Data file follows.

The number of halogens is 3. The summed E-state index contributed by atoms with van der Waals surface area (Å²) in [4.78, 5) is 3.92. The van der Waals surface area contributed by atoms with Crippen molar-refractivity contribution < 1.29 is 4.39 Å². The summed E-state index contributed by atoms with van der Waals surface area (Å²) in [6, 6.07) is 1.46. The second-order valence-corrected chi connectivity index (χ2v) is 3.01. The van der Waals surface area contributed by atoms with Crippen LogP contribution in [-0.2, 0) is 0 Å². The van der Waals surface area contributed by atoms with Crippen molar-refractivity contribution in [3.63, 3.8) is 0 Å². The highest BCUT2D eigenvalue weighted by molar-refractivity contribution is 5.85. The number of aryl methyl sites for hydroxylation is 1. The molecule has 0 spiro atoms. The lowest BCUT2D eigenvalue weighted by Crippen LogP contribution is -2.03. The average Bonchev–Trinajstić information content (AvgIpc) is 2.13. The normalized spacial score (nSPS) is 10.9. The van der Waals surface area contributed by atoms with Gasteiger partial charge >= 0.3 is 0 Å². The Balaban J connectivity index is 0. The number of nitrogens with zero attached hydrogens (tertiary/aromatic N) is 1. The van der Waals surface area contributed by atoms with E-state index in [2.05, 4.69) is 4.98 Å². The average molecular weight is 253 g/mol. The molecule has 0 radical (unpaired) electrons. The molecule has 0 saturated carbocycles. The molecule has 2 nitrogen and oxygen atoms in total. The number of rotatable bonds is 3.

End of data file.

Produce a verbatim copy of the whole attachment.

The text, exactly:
The number of halogens is 3. The summed E-state index contributed by atoms with van der Waals surface area (Å²) in [4.78, 5) is 3.92. The van der Waals surface area contributed by atoms with Crippen molar-refractivity contribution < 1.29 is 4.39 Å². The summed E-state index contributed by atoms with van der Waals surface area (Å²) in [6, 6.07) is 1.46. The second-order valence-corrected chi connectivity index (χ2v) is 3.01. The van der Waals surface area contributed by atoms with Crippen LogP contribution in [-0.2, 0) is 0 Å². The van der Waals surface area contributed by atoms with Crippen molar-refractivity contribution in [3.63, 3.8) is 0 Å². The highest BCUT2D eigenvalue weighted by molar-refractivity contribution is 5.85. The number of aryl methyl sites for hydroxylation is 1. The molecule has 0 spiro atoms. The lowest BCUT2D eigenvalue weighted by Crippen LogP contribution is -2.03. The average Bonchev–Trinajstić information content (AvgIpc) is 2.13. The normalized spacial score (nSPS) is 10.9. The van der Waals surface area contributed by atoms with Gasteiger partial charge >= 0.3 is 0 Å². The Balaban J connectivity index is 0. The number of nitrogens with zero attached hydrogens (tertiary/aromatic N) is 1. The van der Waals surface area contributed by atoms with E-state index in [2.05, 4.69) is 4.98 Å². The average molecular weight is 253 g/mol. The molecule has 0 radical (unpaired) electrons. The molecule has 0 saturated carbocycles. The molecule has 2 nitrogen and oxygen atoms in total. The number of rotatable bonds is 3.